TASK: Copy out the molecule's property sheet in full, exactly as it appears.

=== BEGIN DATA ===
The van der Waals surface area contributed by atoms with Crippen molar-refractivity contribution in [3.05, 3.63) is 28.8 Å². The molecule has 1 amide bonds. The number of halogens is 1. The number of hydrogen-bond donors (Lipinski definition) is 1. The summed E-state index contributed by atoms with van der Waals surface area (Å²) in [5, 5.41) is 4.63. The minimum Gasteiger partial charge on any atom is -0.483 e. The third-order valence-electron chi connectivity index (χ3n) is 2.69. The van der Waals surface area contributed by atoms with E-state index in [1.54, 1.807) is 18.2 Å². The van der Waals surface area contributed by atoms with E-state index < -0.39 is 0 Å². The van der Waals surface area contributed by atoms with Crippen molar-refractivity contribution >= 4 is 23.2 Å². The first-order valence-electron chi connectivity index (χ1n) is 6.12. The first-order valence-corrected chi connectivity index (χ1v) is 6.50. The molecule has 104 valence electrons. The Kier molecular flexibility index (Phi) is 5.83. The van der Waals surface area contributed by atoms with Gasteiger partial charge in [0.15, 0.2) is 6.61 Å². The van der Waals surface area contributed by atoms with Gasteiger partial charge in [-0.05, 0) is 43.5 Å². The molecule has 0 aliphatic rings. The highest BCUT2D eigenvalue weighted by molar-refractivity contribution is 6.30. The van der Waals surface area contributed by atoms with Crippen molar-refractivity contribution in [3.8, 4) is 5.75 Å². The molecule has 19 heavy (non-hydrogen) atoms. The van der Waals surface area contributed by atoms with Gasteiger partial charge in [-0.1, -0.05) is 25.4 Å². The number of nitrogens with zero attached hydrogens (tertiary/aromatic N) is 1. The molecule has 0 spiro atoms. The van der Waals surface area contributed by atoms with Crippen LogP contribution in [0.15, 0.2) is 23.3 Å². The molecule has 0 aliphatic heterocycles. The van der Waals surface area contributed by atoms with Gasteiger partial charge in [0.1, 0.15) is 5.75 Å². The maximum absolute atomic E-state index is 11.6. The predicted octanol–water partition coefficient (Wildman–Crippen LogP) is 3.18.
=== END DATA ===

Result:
The van der Waals surface area contributed by atoms with Crippen molar-refractivity contribution in [3.05, 3.63) is 28.8 Å². The molecule has 1 amide bonds. The number of halogens is 1. The number of hydrogen-bond donors (Lipinski definition) is 1. The summed E-state index contributed by atoms with van der Waals surface area (Å²) in [5, 5.41) is 4.63. The minimum Gasteiger partial charge on any atom is -0.483 e. The third-order valence-electron chi connectivity index (χ3n) is 2.69. The van der Waals surface area contributed by atoms with E-state index in [1.54, 1.807) is 18.2 Å². The van der Waals surface area contributed by atoms with E-state index < -0.39 is 0 Å². The van der Waals surface area contributed by atoms with Crippen molar-refractivity contribution >= 4 is 23.2 Å². The first-order valence-electron chi connectivity index (χ1n) is 6.12. The first-order valence-corrected chi connectivity index (χ1v) is 6.50. The molecule has 104 valence electrons. The Kier molecular flexibility index (Phi) is 5.83. The van der Waals surface area contributed by atoms with Gasteiger partial charge in [0.15, 0.2) is 6.61 Å². The van der Waals surface area contributed by atoms with Gasteiger partial charge in [-0.05, 0) is 43.5 Å². The molecule has 0 aliphatic rings. The highest BCUT2D eigenvalue weighted by molar-refractivity contribution is 6.30. The van der Waals surface area contributed by atoms with Crippen molar-refractivity contribution in [3.8, 4) is 5.75 Å². The molecule has 19 heavy (non-hydrogen) atoms. The van der Waals surface area contributed by atoms with Gasteiger partial charge in [-0.1, -0.05) is 25.4 Å². The number of nitrogens with zero attached hydrogens (tertiary/aromatic N) is 1. The molecule has 0 spiro atoms. The van der Waals surface area contributed by atoms with Crippen LogP contribution in [0.15, 0.2) is 23.3 Å². The molecule has 0 aliphatic heterocycles. The van der Waals surface area contributed by atoms with Gasteiger partial charge in [0.1, 0.15) is 5.75 Å². The maximum absolute atomic E-state index is 11.6. The predicted octanol–water partition coefficient (Wildman–Crippen LogP) is 3.18.